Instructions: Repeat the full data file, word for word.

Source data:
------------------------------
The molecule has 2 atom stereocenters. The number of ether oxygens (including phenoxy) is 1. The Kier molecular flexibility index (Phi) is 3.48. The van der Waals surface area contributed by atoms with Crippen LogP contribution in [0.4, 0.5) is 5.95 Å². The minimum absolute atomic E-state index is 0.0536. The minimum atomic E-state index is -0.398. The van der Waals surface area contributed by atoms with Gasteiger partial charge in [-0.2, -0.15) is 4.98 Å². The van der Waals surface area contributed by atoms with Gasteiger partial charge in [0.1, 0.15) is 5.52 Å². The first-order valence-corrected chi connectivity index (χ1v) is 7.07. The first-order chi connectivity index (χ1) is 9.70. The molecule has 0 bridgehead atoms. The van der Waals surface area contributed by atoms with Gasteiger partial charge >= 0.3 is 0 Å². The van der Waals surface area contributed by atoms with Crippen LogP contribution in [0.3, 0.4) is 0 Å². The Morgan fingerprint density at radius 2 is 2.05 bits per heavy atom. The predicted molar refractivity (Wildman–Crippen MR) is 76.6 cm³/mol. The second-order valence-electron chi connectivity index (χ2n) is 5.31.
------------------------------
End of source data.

The molecule has 2 atom stereocenters. The number of ether oxygens (including phenoxy) is 1. The Kier molecular flexibility index (Phi) is 3.48. The van der Waals surface area contributed by atoms with Crippen LogP contribution in [0.4, 0.5) is 5.95 Å². The minimum absolute atomic E-state index is 0.0536. The minimum atomic E-state index is -0.398. The van der Waals surface area contributed by atoms with Gasteiger partial charge in [-0.2, -0.15) is 4.98 Å². The van der Waals surface area contributed by atoms with Gasteiger partial charge in [0.1, 0.15) is 5.52 Å². The first-order valence-corrected chi connectivity index (χ1v) is 7.07. The first-order chi connectivity index (χ1) is 9.70. The molecule has 0 bridgehead atoms. The van der Waals surface area contributed by atoms with Gasteiger partial charge >= 0.3 is 0 Å². The van der Waals surface area contributed by atoms with Crippen LogP contribution in [0.3, 0.4) is 0 Å². The Morgan fingerprint density at radius 2 is 2.05 bits per heavy atom. The predicted molar refractivity (Wildman–Crippen MR) is 76.6 cm³/mol. The second-order valence-electron chi connectivity index (χ2n) is 5.31.